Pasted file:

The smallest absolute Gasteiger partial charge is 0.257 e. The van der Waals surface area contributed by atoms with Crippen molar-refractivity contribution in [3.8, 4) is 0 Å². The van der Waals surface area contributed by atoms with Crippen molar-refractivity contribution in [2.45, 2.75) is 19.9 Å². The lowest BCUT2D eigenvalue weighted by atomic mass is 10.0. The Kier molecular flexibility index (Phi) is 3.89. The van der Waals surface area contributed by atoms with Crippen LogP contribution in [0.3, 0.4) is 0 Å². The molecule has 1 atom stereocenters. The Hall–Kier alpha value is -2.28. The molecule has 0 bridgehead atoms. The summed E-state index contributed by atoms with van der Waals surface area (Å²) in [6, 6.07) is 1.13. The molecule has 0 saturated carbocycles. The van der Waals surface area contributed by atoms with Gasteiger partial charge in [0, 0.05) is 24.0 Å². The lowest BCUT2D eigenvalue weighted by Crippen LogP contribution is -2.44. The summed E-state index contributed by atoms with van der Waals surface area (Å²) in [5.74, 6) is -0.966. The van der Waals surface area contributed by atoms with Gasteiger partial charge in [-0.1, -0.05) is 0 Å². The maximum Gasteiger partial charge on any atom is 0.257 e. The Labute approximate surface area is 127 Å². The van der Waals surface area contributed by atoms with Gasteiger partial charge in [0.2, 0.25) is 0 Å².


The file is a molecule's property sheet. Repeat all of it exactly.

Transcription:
The smallest absolute Gasteiger partial charge is 0.257 e. The van der Waals surface area contributed by atoms with Crippen molar-refractivity contribution in [3.8, 4) is 0 Å². The van der Waals surface area contributed by atoms with Crippen molar-refractivity contribution in [2.45, 2.75) is 19.9 Å². The lowest BCUT2D eigenvalue weighted by atomic mass is 10.0. The Kier molecular flexibility index (Phi) is 3.89. The van der Waals surface area contributed by atoms with Crippen LogP contribution in [0.3, 0.4) is 0 Å². The molecule has 1 atom stereocenters. The Hall–Kier alpha value is -2.28. The molecule has 0 bridgehead atoms. The summed E-state index contributed by atoms with van der Waals surface area (Å²) in [6, 6.07) is 1.13. The molecule has 0 saturated carbocycles. The van der Waals surface area contributed by atoms with Gasteiger partial charge in [0, 0.05) is 24.0 Å². The lowest BCUT2D eigenvalue weighted by Crippen LogP contribution is -2.44. The summed E-state index contributed by atoms with van der Waals surface area (Å²) in [5.74, 6) is -0.966. The van der Waals surface area contributed by atoms with Gasteiger partial charge in [-0.1, -0.05) is 0 Å². The maximum Gasteiger partial charge on any atom is 0.257 e. The Labute approximate surface area is 127 Å². The van der Waals surface area contributed by atoms with Gasteiger partial charge in [0.2, 0.25) is 0 Å².